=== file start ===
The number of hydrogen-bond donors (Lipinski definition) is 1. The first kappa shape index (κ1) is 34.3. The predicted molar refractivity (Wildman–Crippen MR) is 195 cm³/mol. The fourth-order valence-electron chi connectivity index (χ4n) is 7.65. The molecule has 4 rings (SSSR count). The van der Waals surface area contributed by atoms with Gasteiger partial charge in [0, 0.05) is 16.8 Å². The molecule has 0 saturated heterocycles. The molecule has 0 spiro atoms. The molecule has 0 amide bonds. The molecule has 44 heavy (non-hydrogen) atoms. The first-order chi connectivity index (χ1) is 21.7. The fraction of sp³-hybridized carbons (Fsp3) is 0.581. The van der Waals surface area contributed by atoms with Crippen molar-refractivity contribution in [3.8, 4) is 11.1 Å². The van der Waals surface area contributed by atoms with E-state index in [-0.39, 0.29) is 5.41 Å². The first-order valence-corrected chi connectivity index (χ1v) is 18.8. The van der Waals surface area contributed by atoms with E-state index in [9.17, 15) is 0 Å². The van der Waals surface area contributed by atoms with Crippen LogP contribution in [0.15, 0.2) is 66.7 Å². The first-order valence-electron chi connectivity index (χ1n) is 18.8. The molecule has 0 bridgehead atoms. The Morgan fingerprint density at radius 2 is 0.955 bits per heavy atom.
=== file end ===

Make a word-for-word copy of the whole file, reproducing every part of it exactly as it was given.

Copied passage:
The number of hydrogen-bond donors (Lipinski definition) is 1. The first kappa shape index (κ1) is 34.3. The predicted molar refractivity (Wildman–Crippen MR) is 195 cm³/mol. The fourth-order valence-electron chi connectivity index (χ4n) is 7.65. The molecule has 4 rings (SSSR count). The van der Waals surface area contributed by atoms with Gasteiger partial charge in [0, 0.05) is 16.8 Å². The molecule has 0 saturated heterocycles. The molecule has 0 spiro atoms. The molecule has 0 amide bonds. The molecule has 44 heavy (non-hydrogen) atoms. The first-order chi connectivity index (χ1) is 21.7. The fraction of sp³-hybridized carbons (Fsp3) is 0.581. The van der Waals surface area contributed by atoms with Crippen molar-refractivity contribution in [3.8, 4) is 11.1 Å². The van der Waals surface area contributed by atoms with E-state index in [-0.39, 0.29) is 5.41 Å². The first-order valence-corrected chi connectivity index (χ1v) is 18.8. The van der Waals surface area contributed by atoms with E-state index in [9.17, 15) is 0 Å². The van der Waals surface area contributed by atoms with Crippen LogP contribution in [0.15, 0.2) is 66.7 Å². The first-order valence-electron chi connectivity index (χ1n) is 18.8. The molecule has 0 bridgehead atoms. The Morgan fingerprint density at radius 2 is 0.955 bits per heavy atom.